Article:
The 2020 “Formosa Grand Challenge – Talk to AI” officially kicks off today (September 9) to accept applications. The Ministry of Science and Technology invites experts to challenge the Band C Level of the Reading Comprehension Test for the “Test of Chinese as a Foreign Language,” or TOCFL for short, to compete for the first prize reward of NT$20 million.

Unlike the previous 1st “Talk to AI” competition, this challenge will be conducted in a single-choice mode, but will include voice reading and continuous dialogue tests to fully challenge AI’s ability to comprehend the Chinese language. The purpose is to allow AI to read the subject contents of different academic fields to test its comprehension and inference of the words and sentences, and further organize the entire dataset into application knowledge to achieve AI self-learning. The competition will be held in two stages, where the preliminary contest is scheduled for December 2019, and the final round in April 2020.

Dr. Wen Lian Hsu and his research team of the Academia Sinica Institute of Information Science is entrusted to work out the test dataset in conjunction with the National Academy for Educational Research to co-establish the dataset for training comprehension and dialogue. It is scheduled to be opened for use by the contestant teams in October 2019. On the other hand, the Speech-to-Text API uses Ya Ting Verbatim of AI Labs. Ya Ting Verbatim is developed by AI Labs led by Ethan Tu. It is indeed a great honor for Formosa Grand Challenge to cooperate with AI Labs.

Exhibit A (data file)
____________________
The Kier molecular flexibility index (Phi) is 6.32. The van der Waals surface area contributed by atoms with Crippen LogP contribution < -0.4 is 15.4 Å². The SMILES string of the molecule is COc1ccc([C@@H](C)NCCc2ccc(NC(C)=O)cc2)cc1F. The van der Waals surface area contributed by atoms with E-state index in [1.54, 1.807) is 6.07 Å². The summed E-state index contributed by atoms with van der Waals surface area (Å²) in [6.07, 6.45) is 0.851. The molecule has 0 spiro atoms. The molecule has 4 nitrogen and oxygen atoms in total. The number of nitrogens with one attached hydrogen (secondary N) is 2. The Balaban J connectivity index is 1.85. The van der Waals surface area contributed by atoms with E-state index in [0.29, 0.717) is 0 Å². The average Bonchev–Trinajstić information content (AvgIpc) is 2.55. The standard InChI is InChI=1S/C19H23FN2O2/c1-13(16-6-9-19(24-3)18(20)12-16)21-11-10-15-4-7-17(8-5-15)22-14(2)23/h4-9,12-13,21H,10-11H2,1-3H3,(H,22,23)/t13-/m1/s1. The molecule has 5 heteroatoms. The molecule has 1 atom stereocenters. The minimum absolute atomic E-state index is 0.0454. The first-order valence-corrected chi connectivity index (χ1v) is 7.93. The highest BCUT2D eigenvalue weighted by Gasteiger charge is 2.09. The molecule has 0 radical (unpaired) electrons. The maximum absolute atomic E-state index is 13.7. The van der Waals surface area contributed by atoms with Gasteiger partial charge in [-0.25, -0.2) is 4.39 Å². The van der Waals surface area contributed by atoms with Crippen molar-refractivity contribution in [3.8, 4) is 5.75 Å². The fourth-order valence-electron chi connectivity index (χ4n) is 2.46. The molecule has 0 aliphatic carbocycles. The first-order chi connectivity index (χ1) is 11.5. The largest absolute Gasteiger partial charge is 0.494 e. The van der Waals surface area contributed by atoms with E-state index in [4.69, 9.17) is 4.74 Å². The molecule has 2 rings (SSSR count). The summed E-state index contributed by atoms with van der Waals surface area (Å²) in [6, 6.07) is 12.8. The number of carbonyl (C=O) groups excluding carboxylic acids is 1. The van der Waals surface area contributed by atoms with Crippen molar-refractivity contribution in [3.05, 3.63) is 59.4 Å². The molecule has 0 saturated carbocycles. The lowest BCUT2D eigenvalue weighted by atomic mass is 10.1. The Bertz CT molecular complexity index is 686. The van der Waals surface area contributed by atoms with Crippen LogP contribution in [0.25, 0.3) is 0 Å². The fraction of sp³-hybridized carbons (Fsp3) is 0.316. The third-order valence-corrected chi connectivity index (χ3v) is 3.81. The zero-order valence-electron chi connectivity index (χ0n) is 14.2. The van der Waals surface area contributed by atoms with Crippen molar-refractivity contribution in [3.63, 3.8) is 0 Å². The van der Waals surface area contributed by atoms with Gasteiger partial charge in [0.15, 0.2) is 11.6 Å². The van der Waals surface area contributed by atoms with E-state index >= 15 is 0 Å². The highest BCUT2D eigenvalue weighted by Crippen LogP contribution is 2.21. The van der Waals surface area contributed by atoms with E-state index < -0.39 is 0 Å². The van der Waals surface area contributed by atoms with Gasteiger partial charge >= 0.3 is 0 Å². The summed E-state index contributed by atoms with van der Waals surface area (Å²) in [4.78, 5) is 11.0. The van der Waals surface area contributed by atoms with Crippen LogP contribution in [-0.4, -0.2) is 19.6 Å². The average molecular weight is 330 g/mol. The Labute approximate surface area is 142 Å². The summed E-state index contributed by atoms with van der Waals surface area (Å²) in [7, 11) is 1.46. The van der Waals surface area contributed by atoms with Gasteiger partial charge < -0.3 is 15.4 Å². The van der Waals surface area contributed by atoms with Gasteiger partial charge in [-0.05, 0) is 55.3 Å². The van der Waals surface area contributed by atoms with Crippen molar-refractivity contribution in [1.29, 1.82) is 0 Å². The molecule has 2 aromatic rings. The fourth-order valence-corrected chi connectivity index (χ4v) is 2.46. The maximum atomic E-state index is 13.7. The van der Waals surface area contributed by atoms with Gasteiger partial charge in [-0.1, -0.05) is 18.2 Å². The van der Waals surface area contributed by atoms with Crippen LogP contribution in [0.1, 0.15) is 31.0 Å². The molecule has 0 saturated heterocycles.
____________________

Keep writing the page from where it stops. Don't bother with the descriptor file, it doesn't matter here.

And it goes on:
To allow AI to take root, this “Talk to AI” competition is scheduled to hold a FUN CUP team event on November 16 to encourage general and vocational high school students as well as college students to participate. The FUN CUP team will work with the Association for Computational Linguistics and Chinese Language Processing to enable young students to understand the application of AI man-machine dialogue and use existing commercial AI tools to train the machine to learn and fully utilize existing voice materials and resources with the goal of achieving small-scale scientific research results of a certain quality.

The Ministry of Science and Technology will continue to enhance the scale of the voice dataset during the competition, allowing the teams to carry out technology development and testing. The research team of Associate Professor Yuan-Fu Liao of National Taipei University of Technology is invited to do the speech data transcription, releasing about 600 hours of the AI voice dataset to the data market of the National Center for High-Performance Computing (NCHC DATA MARKET), which is to be used by paid authorized users. The fee is 2000 NTD per 150 hours.